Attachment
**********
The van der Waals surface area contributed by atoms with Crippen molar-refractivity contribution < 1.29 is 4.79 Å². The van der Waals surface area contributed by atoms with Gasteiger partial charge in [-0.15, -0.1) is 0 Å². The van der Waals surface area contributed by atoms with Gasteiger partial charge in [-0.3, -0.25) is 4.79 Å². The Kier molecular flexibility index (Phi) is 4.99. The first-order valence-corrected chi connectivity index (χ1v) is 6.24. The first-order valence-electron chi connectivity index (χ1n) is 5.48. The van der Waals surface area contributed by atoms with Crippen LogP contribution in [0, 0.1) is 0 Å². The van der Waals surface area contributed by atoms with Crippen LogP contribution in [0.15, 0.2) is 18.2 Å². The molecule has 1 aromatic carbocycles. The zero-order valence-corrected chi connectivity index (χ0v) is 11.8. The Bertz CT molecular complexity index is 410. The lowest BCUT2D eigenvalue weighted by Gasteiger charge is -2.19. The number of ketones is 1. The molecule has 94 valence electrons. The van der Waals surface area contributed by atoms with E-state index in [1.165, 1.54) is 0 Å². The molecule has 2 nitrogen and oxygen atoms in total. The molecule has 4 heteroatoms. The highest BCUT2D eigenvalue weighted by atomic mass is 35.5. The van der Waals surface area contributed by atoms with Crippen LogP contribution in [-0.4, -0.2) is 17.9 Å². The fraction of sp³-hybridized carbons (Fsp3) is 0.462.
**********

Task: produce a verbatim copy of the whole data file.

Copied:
The van der Waals surface area contributed by atoms with Crippen molar-refractivity contribution < 1.29 is 4.79 Å². The van der Waals surface area contributed by atoms with Gasteiger partial charge in [-0.15, -0.1) is 0 Å². The van der Waals surface area contributed by atoms with Gasteiger partial charge in [-0.3, -0.25) is 4.79 Å². The Kier molecular flexibility index (Phi) is 4.99. The first-order valence-corrected chi connectivity index (χ1v) is 6.24. The first-order valence-electron chi connectivity index (χ1n) is 5.48. The van der Waals surface area contributed by atoms with Crippen LogP contribution in [0, 0.1) is 0 Å². The van der Waals surface area contributed by atoms with Crippen LogP contribution in [0.15, 0.2) is 18.2 Å². The molecule has 1 aromatic carbocycles. The zero-order valence-corrected chi connectivity index (χ0v) is 11.8. The Bertz CT molecular complexity index is 410. The lowest BCUT2D eigenvalue weighted by Gasteiger charge is -2.19. The number of ketones is 1. The molecule has 94 valence electrons. The van der Waals surface area contributed by atoms with E-state index in [1.165, 1.54) is 0 Å². The molecule has 2 nitrogen and oxygen atoms in total. The molecule has 4 heteroatoms. The highest BCUT2D eigenvalue weighted by atomic mass is 35.5. The van der Waals surface area contributed by atoms with Crippen LogP contribution in [-0.4, -0.2) is 17.9 Å². The fraction of sp³-hybridized carbons (Fsp3) is 0.462.